Age discrimination leaves workers struggling to find employment

It has been 50 years since the Age Discrimination in Employment Act was first enacted to protect workers over the age of 40 from missing out on employment opportunities and advancements solely because of their age. Unfortunately, workplace discrimination based on age is still a big part of our working world.

A recent study by an assistant professor at Tulane University showed that senior applicants, ages 64 to 67, were less likely to get calls for entry-level jobs, despite being equally as qualified as their younger counterparts. Discrimination against women starts at a younger age than men and can be more serious. Job ads tend to target employees who grew up familiar with technology and with less experience.

The U.S. Equal Employment Opportunity Commission is well aware of the problem, with the 20,000 age discrimination complaints filed every year. The EEOC recently held a meeting to find ways to combat age discrimination and eliminate age-related stereotypes. They plan to have many more meetings to address these issues in the future.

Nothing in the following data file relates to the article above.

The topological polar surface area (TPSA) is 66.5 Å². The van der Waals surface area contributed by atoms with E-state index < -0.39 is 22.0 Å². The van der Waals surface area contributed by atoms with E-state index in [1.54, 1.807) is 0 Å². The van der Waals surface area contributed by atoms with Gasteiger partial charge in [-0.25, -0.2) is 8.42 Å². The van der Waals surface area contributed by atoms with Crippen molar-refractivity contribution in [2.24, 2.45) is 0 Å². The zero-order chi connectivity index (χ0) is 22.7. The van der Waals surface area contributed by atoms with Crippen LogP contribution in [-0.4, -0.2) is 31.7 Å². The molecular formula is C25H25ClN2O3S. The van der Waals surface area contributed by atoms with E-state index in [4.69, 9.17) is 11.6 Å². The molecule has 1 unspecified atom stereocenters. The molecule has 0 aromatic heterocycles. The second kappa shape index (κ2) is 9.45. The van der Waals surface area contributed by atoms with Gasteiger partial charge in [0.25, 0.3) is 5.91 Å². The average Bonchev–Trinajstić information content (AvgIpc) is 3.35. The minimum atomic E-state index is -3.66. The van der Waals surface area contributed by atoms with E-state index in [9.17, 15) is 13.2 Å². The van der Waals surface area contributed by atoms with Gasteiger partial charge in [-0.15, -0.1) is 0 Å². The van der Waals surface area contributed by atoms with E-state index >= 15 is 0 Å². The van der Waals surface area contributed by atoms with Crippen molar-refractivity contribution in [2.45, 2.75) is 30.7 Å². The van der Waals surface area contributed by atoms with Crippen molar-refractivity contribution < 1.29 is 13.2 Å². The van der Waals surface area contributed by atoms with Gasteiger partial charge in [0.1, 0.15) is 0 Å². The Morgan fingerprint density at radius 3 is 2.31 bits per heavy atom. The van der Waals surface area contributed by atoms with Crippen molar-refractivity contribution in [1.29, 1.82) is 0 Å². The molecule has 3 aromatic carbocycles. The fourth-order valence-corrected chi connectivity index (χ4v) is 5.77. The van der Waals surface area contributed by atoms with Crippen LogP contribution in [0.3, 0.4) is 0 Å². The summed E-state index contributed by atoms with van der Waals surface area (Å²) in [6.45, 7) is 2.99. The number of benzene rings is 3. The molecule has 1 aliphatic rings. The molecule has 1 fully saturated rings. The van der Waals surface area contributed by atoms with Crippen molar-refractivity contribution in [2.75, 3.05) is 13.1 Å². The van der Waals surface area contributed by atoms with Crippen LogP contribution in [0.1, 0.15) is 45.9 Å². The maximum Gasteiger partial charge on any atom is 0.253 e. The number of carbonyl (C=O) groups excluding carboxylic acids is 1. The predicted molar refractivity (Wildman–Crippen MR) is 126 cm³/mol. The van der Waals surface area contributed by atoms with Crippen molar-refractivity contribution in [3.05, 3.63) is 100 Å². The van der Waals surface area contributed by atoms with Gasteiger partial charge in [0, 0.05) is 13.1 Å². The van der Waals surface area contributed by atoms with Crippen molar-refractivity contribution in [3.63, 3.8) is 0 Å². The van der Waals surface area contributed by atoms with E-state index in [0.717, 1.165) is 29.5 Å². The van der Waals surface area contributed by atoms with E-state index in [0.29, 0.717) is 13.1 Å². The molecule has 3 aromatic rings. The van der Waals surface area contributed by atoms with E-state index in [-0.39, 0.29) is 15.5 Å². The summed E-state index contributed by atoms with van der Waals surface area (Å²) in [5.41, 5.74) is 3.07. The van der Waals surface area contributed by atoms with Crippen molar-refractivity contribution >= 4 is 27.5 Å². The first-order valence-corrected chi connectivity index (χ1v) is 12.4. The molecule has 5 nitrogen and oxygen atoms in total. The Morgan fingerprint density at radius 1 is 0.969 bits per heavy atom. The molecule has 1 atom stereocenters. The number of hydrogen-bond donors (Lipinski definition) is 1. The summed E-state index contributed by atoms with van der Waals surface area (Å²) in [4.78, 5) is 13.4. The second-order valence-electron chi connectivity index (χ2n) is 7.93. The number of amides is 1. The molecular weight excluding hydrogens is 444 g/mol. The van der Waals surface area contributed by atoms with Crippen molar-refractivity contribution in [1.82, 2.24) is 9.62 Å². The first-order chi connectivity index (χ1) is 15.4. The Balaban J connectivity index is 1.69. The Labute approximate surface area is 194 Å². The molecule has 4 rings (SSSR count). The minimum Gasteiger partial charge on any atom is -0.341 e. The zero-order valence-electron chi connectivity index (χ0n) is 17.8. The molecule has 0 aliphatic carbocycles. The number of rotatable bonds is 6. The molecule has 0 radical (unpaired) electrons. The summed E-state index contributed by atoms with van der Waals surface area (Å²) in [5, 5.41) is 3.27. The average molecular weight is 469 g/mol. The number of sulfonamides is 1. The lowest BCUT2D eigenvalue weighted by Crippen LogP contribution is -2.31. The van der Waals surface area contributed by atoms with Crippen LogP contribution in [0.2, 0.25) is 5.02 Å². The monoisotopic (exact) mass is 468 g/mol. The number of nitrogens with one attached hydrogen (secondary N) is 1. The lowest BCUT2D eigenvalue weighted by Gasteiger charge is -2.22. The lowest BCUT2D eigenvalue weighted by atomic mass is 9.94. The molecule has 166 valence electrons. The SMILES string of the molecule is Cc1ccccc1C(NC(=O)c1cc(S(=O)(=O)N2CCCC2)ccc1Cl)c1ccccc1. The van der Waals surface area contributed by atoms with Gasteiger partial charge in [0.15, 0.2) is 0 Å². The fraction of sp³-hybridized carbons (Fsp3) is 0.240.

There is also a concern with regards to the influx of technology-related positions in our society. Some researchers predict there will only be 400,000 qualified workers for the 1.4 million new technology jobs created by 2020. Older workers are generally not viewed as "tech-savvy" by employers and are discriminated against when it comes to these jobs.

Age discrimination may keep countless Rhode Island workers from achieving their career aspirations and cause them significant emotional and financial damage. Employees who have experienced age discrimination should contact an employment law attorney to discuss their legal options.

Source: The Columbian, "Experts: Age discrimination is still a thing in the workplace," Maria Ines Zamudio, June 15, 2017

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